There have been a couple of watershed moments in UK online politics in the last few weeks, notably the reaction to the Wikileaks cables and the decision of a number of well known British political bloggers to stop blogging, importantly Iain Dale and Tom Harris. These developments are related and show, in my opinion, how blogging has essentially assumed the role of the new mainstream when it comes to reporting what goes on in the Westminster village.
Take first of all the reaction to the Wikileaks leaks, a subject I’ve previously posted about. If blogging is in some way edgy, critical of the system, and ideas rather than career based, then you would expect blogs on the liberal left to be debating the consequences of Wikileaks from an ideological perspective. With the exception of Liberal Conspiracy this has not been the case. The clear message: the big blogs on the left don’t rock the boat.
These blogging-mainstream media overlap was to the fore at the #EUuk event last week at Europe House in London. Eurogoblin has done a write up of the event, and although the subject was UK and EU politics and blogging, many comments from the panellists demonstrated the cross-over between the mainstream media and blogs in the UK environment. The hollowing out of the staff of the mainstream media is of course also a contributory factor.
Present at last week’s event were Bruno Waterfield and David Rennie (traditional journalists who blog on the sites of their respective publications), Nosemonkey (a journalist with a reputation as an independent blogger) and Sunny Hundal whose approach to editorial quality at Liberal Conspiracy is similar to that of a small news publication, only without the expensive printing presses and business arm. Iain Dale’s crossover is similar – having enhanced his reputation as a blogger over the last five years his focus is now on a magazine, a publishing house and a radio show.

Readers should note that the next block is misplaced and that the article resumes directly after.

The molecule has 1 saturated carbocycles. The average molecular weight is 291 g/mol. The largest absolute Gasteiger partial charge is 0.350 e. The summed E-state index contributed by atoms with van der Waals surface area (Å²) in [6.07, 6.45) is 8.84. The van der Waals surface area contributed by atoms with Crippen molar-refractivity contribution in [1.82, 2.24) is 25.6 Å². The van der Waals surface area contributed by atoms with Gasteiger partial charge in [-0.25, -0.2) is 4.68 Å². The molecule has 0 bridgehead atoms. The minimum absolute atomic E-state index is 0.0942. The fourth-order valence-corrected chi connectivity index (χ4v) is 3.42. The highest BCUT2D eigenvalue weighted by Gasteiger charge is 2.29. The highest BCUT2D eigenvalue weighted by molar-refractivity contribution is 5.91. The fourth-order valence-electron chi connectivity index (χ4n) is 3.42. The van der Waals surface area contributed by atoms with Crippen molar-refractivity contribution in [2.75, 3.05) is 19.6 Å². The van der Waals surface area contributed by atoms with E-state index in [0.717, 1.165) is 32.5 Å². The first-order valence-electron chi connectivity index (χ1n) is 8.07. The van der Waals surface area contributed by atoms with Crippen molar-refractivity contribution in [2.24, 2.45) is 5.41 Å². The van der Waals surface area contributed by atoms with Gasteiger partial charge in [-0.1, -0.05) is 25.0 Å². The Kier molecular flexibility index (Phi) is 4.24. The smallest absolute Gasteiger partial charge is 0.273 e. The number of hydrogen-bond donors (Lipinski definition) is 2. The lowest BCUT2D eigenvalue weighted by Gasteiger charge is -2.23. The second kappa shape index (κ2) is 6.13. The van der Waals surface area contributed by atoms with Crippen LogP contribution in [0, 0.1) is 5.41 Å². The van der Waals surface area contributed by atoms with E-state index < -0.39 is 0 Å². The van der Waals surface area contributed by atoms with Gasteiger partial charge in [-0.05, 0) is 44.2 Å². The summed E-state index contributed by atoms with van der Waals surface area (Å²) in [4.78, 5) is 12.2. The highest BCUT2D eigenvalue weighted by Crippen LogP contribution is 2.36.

Further, a look at Wikio’s top UK politics blogs would confirm the statement in Tim Montgomerie’s post about Iain ending his blogging: “We may see group blogs like ConHome, Coffee House and Telegraph blogs becoming much more dominant. Only such blogs can easily deliver regular output.” – I agree with that statement. But a blogosphere dominated by group blogs, editorial teams, and blogs run my journalists from the mainstream media is a very different blogosphere from the one that people like Iain Dale, and to a lesser extent Tom Harris, helped to create. Where, importantly, is the place for an individual with views to express those in this more congested and more professional environment? For the people – in the words of Paul Evans – who feel very strongly about things?
For me, stood astride two blogospheres (London / UK politics and Brussels / EU politics), I see all of this very clearly. The business interests and mainstream media are not present in EU blogging. Hence as a hobby blogger I’m still very much present, expounding my views on the EU matters I consider to be important and still receiving a decent number of readers.
Blogging on my own I simply could not prise my way back into the UK blogosphere now; I can lever my former reputation as an early adopter of blogging to be able to post on sites like Left Foot Forward, but the style and approach there is not the off-the-cuff approach I can take on my own platform. But if I post about UK politics on this blog no-one is going to give a damn.
If I today were an emerging young nerd with Labour leaning views how would I approach things? Probably not via blogging, or at least not via blogging alone – things have moved on so much to make blogging the new mainstream in UK politics, and with the mainstream come all the vested interests and compromises we’re so used to in the old media industry.
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